THIS week baseball fans should have been savoring the special anticipation between the end of the regular season and the beginning of the playoffs. But now, for the first time in 90 years, instead of making plans to follow the fall classic, we're already deep into a winter of discontent.
Unknown to most fans, however, the most promising development in baseball since Ken Griffey Jr. began hitting home runs has been unfolding in the United States House and Senate.
There, for the first time since the Supreme Court granted baseball an exemption from antitrust laws in 1922, the House Judiciary Committee passed a bill restricting Major League Baseball's immunity to the laws governing interstate commerce. Since 1922, the court has both affirmed and ridiculed the exemption. The justices called the exemption ``unreasonable, illogical, and inconsistent'' in 1957. But in 1972 they said it was ``an aberration'' and explicitly invited Congress to lift it.
Congress hasn't gone nearly far enough. It's going to adjourn before the bill can come to a final vote. And the Judiciary Committee bill only affects the portion of the exemption relating to labor disputes.
But - and this is a huge ``but'' - at long last Congress has begun to shake off the grip of the baseball owners. Legal revolutions rarely happen overnight. Sen. Howard Metzenbaum (D) of Ohio, who has sponsored legislation in the past, is retiring, but others will pick up the mantle.
Unfortunately, if understandably, most fans could not care less about this stuff. Why bother? they grumble. ``We want the World Series,'' a friend told me, ``not a hearing on C-Span. What does all this have to do with baseball?''
For one thing, nearly everything fans dislike about baseball can be traced to the antitrust exemption - including why there are no ballgames right now.
Take salaries. You think players with contracts guaranteeing them $4 million per year act like spoiled children? The reason players make so much money is that Major League Baseball has a legal monopoly over the professional sport. How? Answer: Baseball's antitrust exemption.
To sell advertising to hundreds of millions of viewers, television networks have to deal with the only supplier of professional games, Major League Baseball. They pay exorbitantly for the privilege, and major league clubs get most of their expenses paid before they sell a single ticket. That's how they can afford to pay fortunes to the ballplayers.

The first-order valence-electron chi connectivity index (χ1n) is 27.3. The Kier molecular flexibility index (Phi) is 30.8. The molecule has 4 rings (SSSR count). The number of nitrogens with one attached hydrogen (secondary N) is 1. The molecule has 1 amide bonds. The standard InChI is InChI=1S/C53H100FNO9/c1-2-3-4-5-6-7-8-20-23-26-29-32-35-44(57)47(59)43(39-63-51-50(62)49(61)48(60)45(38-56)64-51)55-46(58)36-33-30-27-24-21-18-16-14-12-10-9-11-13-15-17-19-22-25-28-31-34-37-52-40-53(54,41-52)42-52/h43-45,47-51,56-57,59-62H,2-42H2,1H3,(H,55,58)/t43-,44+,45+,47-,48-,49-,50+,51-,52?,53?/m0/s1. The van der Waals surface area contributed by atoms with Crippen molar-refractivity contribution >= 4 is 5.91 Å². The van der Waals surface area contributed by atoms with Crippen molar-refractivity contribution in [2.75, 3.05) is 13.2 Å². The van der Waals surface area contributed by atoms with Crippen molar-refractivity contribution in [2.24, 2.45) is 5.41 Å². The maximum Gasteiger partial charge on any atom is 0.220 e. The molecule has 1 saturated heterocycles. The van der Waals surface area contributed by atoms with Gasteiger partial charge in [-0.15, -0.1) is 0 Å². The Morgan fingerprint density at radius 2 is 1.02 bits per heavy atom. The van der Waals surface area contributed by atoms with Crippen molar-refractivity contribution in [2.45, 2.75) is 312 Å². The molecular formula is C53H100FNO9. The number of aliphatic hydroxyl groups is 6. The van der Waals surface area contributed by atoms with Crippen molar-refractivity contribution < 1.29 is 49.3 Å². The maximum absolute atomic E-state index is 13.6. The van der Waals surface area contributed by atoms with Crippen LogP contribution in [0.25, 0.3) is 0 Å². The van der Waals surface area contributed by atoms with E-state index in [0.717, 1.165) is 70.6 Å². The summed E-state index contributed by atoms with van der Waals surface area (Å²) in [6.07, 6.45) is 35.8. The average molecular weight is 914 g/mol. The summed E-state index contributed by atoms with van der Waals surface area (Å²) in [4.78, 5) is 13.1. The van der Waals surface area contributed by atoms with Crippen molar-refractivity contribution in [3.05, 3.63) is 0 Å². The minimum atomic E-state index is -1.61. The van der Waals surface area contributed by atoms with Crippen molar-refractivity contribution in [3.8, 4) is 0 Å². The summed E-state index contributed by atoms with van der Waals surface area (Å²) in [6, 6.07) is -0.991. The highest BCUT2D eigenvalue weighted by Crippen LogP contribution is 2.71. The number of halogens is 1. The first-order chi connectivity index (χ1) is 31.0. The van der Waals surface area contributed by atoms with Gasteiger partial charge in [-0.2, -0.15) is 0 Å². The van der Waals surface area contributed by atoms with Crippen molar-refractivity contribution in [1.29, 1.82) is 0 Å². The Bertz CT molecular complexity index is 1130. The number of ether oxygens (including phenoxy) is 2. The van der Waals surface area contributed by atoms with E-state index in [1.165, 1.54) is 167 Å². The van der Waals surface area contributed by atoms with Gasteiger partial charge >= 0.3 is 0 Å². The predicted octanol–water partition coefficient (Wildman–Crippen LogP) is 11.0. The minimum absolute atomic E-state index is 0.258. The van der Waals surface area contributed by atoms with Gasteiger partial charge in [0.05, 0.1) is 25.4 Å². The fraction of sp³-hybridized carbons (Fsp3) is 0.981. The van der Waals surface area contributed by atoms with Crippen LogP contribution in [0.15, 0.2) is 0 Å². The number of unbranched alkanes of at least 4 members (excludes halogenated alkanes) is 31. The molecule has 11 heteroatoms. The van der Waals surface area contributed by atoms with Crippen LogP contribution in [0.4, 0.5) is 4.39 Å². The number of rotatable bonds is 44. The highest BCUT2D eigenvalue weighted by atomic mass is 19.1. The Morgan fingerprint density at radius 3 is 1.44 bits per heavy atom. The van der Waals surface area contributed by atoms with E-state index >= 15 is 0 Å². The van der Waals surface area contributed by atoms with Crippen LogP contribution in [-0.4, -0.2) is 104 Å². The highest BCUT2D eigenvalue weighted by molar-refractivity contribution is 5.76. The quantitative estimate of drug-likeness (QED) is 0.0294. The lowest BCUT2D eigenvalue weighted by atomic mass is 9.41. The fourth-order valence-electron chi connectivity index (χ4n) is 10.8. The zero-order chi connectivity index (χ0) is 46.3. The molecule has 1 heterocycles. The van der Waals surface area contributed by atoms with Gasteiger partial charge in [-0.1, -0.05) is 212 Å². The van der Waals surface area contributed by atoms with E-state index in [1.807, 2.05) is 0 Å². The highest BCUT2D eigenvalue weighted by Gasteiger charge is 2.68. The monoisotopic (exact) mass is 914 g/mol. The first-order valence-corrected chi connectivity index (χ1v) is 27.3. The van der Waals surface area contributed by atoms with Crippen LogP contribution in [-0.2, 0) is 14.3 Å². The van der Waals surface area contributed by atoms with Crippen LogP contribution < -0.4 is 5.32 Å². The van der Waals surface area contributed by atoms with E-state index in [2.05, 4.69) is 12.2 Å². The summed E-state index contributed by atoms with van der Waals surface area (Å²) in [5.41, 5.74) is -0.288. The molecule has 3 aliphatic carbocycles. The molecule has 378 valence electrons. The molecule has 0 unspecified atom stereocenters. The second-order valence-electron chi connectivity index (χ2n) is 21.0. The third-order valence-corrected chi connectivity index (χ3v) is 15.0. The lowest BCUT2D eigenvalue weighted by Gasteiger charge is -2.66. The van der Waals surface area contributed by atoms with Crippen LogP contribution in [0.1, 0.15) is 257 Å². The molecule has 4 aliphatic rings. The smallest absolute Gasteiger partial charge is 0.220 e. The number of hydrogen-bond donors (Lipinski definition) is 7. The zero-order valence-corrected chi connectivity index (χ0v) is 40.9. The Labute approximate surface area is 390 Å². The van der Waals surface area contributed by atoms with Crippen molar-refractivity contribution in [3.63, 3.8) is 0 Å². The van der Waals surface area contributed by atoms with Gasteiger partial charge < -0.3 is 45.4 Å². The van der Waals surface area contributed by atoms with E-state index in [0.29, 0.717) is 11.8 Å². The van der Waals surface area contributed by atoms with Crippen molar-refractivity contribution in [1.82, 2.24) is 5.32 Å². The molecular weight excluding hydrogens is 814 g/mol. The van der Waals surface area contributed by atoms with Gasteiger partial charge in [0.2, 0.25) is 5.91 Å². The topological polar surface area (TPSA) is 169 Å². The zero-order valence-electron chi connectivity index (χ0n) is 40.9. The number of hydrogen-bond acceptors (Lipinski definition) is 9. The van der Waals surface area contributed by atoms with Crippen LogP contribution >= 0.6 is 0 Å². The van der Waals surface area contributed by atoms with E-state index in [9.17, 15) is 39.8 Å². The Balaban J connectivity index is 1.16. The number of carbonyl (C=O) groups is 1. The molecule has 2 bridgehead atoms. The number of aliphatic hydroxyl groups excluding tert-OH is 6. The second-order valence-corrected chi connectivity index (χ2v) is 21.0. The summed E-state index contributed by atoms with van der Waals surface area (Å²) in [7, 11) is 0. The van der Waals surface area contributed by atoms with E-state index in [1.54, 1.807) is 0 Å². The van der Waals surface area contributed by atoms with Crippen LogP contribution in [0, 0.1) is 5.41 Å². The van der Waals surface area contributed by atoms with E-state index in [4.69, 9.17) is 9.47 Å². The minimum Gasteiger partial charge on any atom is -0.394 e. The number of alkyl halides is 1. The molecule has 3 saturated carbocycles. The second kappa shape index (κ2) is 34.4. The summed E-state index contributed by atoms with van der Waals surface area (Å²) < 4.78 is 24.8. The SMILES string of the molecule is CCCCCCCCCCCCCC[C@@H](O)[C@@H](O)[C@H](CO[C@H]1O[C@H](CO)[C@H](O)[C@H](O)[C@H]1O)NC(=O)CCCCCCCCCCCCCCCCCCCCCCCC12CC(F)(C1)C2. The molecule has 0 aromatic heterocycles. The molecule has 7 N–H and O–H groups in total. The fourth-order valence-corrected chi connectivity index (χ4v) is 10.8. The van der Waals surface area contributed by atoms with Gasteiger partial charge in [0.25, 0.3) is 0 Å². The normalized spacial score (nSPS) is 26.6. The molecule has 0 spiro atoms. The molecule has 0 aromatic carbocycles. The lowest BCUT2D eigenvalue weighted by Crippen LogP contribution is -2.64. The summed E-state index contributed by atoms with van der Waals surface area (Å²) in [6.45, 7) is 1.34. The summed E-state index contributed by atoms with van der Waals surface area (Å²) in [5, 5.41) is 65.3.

To convince the owners to grant them big-league franchises, the Colorado Rockies and Florida Marlins each had to ante up a $95-million entry fee to the major leagues. How could the majors get away with this? The antitrust exemption makes them the only game in town.
Suppose you'd like a minor league team. You've found a Double-A club that wants to move. You're prepared to build a small stadium that you'll share with the local college. Citizens are giddy; the newspaper runs a contest to pick a new name for the team.
There's just one hitch. A major league club plays 50 miles away and doesn't like the competition! Acting Commissioner Bud Selig tells you no soap. You have no recourse. Why? The antitrust exemption gives Major League Baseball authority over location of all professional franchises. (This actually happened in Suffolk County, Long Island. The New York Mets vetoed the plan.)
What would happen if the exemption were lifted? Major League Baseball would crumble - the organization, not the game. There's a world of difference.
Cities would start their own teams and bid for players. New leagues would spring up everywhere. Since no post-exemption league could count on a $100-million TV contract, it would make more sense to compete regionally. Team payrolls would shrink drastically.
Minor leagues would no longer be bound to the major league ``show.'' They could bargain with any town and with any players they wanted to win their own championship. Baseball would have to return to the basic economic principle that the best way to make money is to win ballgames and draw fans.
Major League Baseball now prohibits anything other than private ownership of a club, with most control in the hands of one person (or corporation). Without the exemption, players could start their own league (as they did in 1890), and any owner could decide to sell stock publicly in a baseball club.
Tell me you wouldn't like to own a few shares of your favorite club. Just imagine the elections to the board of directors. These suggestions only begin to explore what baseball could become if Congress does the right thing next year.
But baseball fans can act now. If it's really ``the national pastime,'' then we have responsibility to do something. Get those phones and word processors going, fellow fans, and contact Congress. We have nothing to lose but our illusion that someone else is going to take care of things for us. The Opinion/Essay Page welcomes manuscripts. Authors of articles we accept will be notified by telephone. Authors of articles not accepted will be notified by postcard. Send manuscripts to Opinions/Essays, One Norway Street, Boston, MA 02115, by fax to 617 -450-2317, or by Internet E-mail to OPED@RACHEL.CSPS.COM.